A new study published in Science explored this question. Although the researchers cautioned it is too premature to tell, they did find that certain cells in the human body — “memory T cells” — that recognize common cold coronaviruses can also recognize COVID-19 in some people.
“This could help explain why some people show milder symptoms of coronavirus while others get severely sick,” said co-author of the study Daniela Weiskopf, Ph.D. in a University news release.
The researchers at La Jolla Institute for Immunology (LJI) investigated memory T cells, which are part of our immune system. The researchers explained in a press release that these cells remember viruses the body has encountered throughout a person’s life. When the body gets exposed to that virus again, the memory T cells are able to identify that foreign invader and activate the immune system to fight off it off.
“Immune reactivity may translate to different degrees of protection,” Alessandro Sette, co-author of the study and LJI professor, said in the release. “Having a strong T cell response, or a better T cell response may give you the opportunity to mount a much quicker and stronger response.”
The researchers in the new study collected samples from participants who had never been exposed to SARS-CoV-2 to see if they had a cross-over immunity reaction from previous common cold coronavirus exposure. Their findings showed that participants not exposed to COVID-19 can produce memory T cells that are equally reactive against SARS-CoV-2 and four other common cold coronaviruses.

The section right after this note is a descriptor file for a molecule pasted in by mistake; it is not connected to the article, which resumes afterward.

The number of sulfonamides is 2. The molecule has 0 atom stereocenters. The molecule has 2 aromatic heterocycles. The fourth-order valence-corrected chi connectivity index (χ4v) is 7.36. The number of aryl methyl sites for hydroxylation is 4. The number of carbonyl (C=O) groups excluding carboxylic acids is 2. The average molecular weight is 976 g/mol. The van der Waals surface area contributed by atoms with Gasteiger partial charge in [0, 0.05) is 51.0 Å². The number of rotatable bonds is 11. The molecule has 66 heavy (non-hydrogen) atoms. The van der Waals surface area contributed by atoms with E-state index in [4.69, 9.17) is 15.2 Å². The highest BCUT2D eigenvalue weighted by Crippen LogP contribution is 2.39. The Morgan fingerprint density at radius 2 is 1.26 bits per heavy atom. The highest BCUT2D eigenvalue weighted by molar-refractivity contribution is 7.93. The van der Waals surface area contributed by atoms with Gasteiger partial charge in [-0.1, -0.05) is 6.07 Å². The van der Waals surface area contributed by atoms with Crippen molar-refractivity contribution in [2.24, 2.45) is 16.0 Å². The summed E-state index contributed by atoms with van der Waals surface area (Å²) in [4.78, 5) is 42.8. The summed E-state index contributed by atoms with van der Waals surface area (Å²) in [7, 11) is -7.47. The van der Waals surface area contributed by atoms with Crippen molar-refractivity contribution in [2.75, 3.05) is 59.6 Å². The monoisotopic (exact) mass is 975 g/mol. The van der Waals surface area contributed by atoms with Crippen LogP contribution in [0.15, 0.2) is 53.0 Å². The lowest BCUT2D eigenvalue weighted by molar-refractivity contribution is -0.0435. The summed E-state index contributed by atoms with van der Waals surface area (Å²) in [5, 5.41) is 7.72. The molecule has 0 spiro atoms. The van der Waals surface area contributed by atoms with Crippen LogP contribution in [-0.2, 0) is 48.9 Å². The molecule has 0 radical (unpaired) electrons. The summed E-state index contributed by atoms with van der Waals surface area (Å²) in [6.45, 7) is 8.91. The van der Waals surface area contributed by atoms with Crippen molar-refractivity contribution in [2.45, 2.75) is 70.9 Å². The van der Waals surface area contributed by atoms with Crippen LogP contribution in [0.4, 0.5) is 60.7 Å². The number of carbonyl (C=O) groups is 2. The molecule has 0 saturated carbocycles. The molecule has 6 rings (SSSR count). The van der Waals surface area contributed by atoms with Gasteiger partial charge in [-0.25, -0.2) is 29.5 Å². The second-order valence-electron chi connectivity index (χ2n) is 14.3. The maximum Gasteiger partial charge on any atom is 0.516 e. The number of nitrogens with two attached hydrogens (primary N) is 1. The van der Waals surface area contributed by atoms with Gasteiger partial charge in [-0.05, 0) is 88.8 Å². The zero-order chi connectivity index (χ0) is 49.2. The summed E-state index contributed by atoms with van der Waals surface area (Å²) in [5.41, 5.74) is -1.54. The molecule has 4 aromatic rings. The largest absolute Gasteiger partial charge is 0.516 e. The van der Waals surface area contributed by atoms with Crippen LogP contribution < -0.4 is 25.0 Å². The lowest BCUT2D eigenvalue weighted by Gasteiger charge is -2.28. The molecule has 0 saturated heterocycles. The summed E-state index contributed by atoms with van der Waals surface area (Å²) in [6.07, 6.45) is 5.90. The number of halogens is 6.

“We have now proven that, in some people, pre-existing T cell memory against common cold coronaviruses can cross-recognize SARS-CoV-2, down to exact molecular structures,” Weiskopf, an LJI research assistant professor, stated in the release.
“We knew there was pre-existing reactivity, and this study provides very strong direct molecular evidence that memory T cells can ‘see’ sequences that are very similar between common cold coronaviruses and SARS-CoV-2,” Sette added.
The new study expanded on a previous report from LJI Professor Shane Crotty, Ph.D., and the Sette Lab which found 40 to 60% of people never exposed to COVID-19 had T cells that reacted to the SARS-CoV-2 virus, the news release stated. Similar study findings were revealed globally, including a study out of Singapore.
The researchers found that while some cross-reactive T cells targeted the SARS-CoV-2’s spike protein, which is how the virus reportedly binds to a human’s cells, the pre-existing memory T cells also target other SARS-CoV-2 proteins, according to the release. Co-study author Sette said this is significant because most vaccine candidates target mainly the spike protein, and taking advantage of this cross-reactivity to other proteins could potentially enhance vaccine potency.
Sette said the study findings are speculative and much more data is needed.
“The jury is still out (some would say the trial hasn’t even started) on this matter,” Dr. Aaron E. Glatt, an epidemiologist, and a fellow of the Infectious Diseases Society of America told Fox News in an email.
“Very preliminary albeit very interesting studies suggest there may be some benefit, and some papers have even suggested that prior influenza vaccination might provide some protection, but I would certainly not rely on any prior infection to assume any significant immunity to COVID-19 at this time,” cautioned Glatt, who is also a professor of medicine at the Icahn School of Medicine at Mount Sinai. “Everyone still needs to mask and social distance appropriately.”